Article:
We look ahead to give an overview of some of the key employment law reforms and developments which are likely to impact businesses in the food industry in 2023, and beyond.

New employment rights

A brief summary of the key new rights in employment law:

  • Redundancy and pregnancy – the Protection from Redundancy (Pregnancy and Family Leave) Bill will extend the existing protection from redundancy, which currently applies to those on maternity leave to those on adoption and shared parental leave. The 'protected period of pregnancy' will be extended from when the employer is informed of the pregnancy, and will continue to apply for a period of six months upon returning from the relevant leave.
  • Carer's leave – the Carer's Leave Bill will entitle employees, from the first day of employment, to take one week's unpaid leave in any 12-month period to provide, or arrange care for a dependent with a "long term care need". A long term care need will include:
    • someone with an illness or injury that requires, or is likely to require, care for more than three months;
    • someone with a disability within the meaning of the Equality Act 2010; or
    • someone who requires care for reasons connected to their old age.
  • Neonatal care – the Neonatal Care (Leave and Pay) Bill will enable parents with a responsibility for a child receiving neonatal care to take up to 12 weeks' additional paid leave. Employees will also be protected from dismissal or detriment if they take this leave. The right to leave will apply from the first day of employment, although at least 26 weeks' of continuous service will be required for the leave to be paid at the usual statutory rate.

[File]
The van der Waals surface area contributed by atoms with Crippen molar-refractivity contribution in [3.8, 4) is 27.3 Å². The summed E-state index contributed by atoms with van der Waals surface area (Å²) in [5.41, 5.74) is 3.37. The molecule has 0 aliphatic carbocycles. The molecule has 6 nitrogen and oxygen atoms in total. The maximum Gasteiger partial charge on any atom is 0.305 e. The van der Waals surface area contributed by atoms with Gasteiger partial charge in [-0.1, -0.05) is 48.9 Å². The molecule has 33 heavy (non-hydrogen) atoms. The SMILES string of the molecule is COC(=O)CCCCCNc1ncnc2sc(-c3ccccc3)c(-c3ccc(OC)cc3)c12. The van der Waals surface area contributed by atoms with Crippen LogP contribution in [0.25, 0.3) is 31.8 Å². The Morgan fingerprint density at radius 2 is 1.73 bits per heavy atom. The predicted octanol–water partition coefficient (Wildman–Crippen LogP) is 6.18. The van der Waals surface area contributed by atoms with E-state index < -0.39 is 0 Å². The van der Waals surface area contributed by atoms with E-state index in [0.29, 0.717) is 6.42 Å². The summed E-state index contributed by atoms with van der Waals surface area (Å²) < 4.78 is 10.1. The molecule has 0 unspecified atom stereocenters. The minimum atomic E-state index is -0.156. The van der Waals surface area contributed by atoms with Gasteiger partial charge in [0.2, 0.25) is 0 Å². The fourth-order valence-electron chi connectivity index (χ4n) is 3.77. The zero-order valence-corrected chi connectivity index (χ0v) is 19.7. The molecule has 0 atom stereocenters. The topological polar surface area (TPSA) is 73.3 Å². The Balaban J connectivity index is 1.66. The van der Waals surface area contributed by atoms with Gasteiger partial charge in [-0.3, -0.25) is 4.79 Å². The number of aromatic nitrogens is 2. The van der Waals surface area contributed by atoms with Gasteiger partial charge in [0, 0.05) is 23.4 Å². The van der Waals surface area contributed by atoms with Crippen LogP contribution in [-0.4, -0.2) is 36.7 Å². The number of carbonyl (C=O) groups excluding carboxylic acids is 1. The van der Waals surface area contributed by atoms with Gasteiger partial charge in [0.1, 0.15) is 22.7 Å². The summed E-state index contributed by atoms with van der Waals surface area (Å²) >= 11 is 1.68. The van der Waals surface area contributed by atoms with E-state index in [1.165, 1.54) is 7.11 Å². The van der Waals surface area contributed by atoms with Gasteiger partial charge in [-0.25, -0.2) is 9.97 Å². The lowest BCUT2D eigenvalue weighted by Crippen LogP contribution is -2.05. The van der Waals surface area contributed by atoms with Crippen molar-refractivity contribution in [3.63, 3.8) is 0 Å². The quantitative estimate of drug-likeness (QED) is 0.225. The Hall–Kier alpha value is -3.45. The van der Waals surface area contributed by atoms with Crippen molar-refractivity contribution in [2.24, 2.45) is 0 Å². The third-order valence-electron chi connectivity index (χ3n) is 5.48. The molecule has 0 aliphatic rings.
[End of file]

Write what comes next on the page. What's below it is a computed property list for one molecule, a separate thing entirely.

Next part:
• Flexible working – the Employment Relations (Flexible Working) Bill is set to enhance employees' rights to request flexible working. It will introduce the following measures:
    • employees will be able to make two requests (rather than just one) in any 12-month period;
    • employers will be required to consult with employees before rejecting any request;
    • employees will not be required to set out how the employer might deal with the effects of their request anymore; and
    • employers will be required to respond to a request within two months, rather than three.

The current statutory reasons for rejecting a flexible working request will remain unchanged. The changes do not include a 'day one' right to request flexible working as was originally anticipated. However, it has been confirmed by the Government that it will introduce this right via secondary legislation.

  • Tips – the Employment (Allocation of Tips) Bill will make it unlawful for businesses to withhold any qualifying tips, gratuity and service charges. Companies and owners in the restaurant and catering industry should review their current tip, gratuity and service charge practice and consider making changes if necessary to ensure that tips are distributed fairly between workers. A new statutory Code of Practice is also anticipated, and this will provide more detailed advice on how tips should be distributed amongst workers.